How far away is Mars? The exact answer varies, of course, as both it and our planet are constantly moving along their own orbits around the Sun. At the time of this writing Mars is on the other side of the Sun from us, 2.413 AU away as the space crow flies (which equates to nearly 361 million km or 224.3 million miles) and, back in 2003, Mars and Earth were at their closest in 50,000 years at a scant 56 million km/33.9 million miles apart. So on average, Mars is about 225 million km/140 million miles from Earth. Give or take a few.
For the sake of convenience, let’s say we reduced Earth to a sphere 100 pixels in diameter and you could travel outward at a velocity of 7,000 pixels/second (which is, to scale, about 3 times light speed) how far would Mars be? Find out here.
There’s nothing like a beautiful sunny day in Gale crater! The rusty sand crunching beneath your wheels, a gentle breeze blowing at a balmy 6º C (43º F), Mount Sharp rising in the distance into a clear blue sky… wait, did I just say blue sky?
Yes I did. But no worries — Mars hasn’t sprouted a nitrogen-and-oxygen atmosphere overnight. The image above is a crop from a panorama made of images from NASA’s Curiosity rover showing Gale crater’s central peak, Mount Sharp (officially Aeolis Mons.) Don’t let the blue sky fool you though — the lighting has been purposely adjusted to look like a sunlit scene on Earth… if only to let geologists more easily refer to their own experience when studying the Martian landscape.
It may look like a scene from the US southwest but it’s actually somewhere much, much farther away… 206.3 million miles away, to be exact — it’s a view from the Curiosity rover looking toward the center of Gale Crater, where the informally-named Mount Sharp rises up 3.4 miles from the crater floor.
Water, methane, organic compounds, Twinkies, Amelia Earhart’s plane… there’s just so many cool things for Curiosity to find on Mars!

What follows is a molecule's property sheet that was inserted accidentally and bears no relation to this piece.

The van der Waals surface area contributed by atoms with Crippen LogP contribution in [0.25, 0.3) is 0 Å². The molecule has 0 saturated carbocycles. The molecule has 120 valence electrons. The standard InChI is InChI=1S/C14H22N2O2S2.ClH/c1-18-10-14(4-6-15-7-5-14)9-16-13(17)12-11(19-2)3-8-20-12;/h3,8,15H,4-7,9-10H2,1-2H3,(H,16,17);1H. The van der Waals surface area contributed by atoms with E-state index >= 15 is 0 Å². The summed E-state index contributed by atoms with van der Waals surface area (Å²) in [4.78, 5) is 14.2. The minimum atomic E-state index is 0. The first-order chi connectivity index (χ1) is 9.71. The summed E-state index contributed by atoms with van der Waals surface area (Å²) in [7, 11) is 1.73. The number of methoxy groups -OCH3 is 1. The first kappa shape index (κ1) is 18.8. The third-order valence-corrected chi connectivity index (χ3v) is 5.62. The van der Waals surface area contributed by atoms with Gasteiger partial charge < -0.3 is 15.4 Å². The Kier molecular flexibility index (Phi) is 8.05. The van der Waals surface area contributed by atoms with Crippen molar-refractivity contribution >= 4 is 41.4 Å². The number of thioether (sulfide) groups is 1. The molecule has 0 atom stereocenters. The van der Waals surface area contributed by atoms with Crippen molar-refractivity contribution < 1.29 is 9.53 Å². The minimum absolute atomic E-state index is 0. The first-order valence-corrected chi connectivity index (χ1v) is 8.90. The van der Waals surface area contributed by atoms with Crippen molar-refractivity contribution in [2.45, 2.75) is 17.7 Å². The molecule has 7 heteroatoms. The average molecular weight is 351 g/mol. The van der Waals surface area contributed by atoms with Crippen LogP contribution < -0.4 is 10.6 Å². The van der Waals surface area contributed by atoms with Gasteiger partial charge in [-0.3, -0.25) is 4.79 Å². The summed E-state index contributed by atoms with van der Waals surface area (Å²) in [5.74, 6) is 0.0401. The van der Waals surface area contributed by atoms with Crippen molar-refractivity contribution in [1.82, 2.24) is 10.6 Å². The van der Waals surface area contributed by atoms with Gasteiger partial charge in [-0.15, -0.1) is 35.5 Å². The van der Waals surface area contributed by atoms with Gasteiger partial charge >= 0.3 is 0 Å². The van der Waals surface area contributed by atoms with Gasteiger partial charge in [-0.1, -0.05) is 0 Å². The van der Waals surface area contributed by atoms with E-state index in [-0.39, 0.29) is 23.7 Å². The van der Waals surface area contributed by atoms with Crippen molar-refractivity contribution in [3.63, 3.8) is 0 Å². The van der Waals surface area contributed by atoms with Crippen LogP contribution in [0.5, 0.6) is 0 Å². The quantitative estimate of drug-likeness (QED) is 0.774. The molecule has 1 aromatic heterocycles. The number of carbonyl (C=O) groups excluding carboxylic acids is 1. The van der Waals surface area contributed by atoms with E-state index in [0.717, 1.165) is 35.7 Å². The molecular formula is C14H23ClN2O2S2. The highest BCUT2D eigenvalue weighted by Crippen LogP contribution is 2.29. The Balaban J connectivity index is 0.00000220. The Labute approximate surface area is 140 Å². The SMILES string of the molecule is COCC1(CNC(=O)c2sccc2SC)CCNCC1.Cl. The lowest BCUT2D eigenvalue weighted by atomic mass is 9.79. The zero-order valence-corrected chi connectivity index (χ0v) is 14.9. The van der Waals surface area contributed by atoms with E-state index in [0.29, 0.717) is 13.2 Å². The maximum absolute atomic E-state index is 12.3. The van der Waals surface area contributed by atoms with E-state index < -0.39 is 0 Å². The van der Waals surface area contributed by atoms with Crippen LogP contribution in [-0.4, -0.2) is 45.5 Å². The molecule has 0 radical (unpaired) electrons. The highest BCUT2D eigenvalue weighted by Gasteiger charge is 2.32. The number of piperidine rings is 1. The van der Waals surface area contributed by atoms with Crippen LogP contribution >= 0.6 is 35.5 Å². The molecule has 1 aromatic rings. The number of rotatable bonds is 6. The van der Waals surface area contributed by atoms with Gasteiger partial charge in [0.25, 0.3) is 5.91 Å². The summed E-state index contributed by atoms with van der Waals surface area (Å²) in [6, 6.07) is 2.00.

This little production by Seattle-based Cinesaurus may be a parody of “Dumb Ways to Die” but there’s certainly nothing dumb about the exciting things that Curiosity’s already found in its brief time in Gale Crater… and there’s undoubtedly lots more to come. So enjoy the video, let your own imagination roam — er, rove — and keep an eye out for facehuggers. They’re tricky!
(If only Curiosity really could save Spirit!!)
Kidding aside, the internet science world is abuzz with the anticipation of some big news from the Mars Science Laboratory team, spurring many on Twitter to make up their own amusing suggestions. (Martian Twinkies??) What that news could be — organic compounds? water ice? methane outgassings? — is still anyone’s guess. But since this IS Mars we’re talking about, any “big news” is of course awaited with bated breath.
Stay tuned for more!
(And if you don’t know the story that inspired the picture above, click here.)
UPDATE: Apparently the NPR article that spurred rumors of big discoveries from Curiosity was a misunderstanding… while data from the rover is “one for the history books,” that pertains to the mission as a whole — not any individual discovery. It was not made entirely clear, but the internet ran with the more exciting option. Another example of why you can’t always believe what you hear. Still, news from the MSL mission will be delivered very soon.
“Rumors and speculation that there are major new findings from the mission at this early stage are incorrect… at this point in the mission, the instruments on the rover have not detected any definitive evidence of Martian organics.” – JPL news release, 29 Nov. 2012
Read more here.
Remember that curious object spotted on Mars a few days ago by Curiosity? After JPL researchers determined it was likely a piece of plastic wrap from a cable that shook loose during the landing sequence, the rover took this shot with its Mars Hand Lens Imager (MAHLI) instrument on 10/12.
I’m no scientist, but yeah… it’s totally a piece of plastic.
Keep calm and carry on, Curiosity!
Follow the ongoing Mars exploration missions here.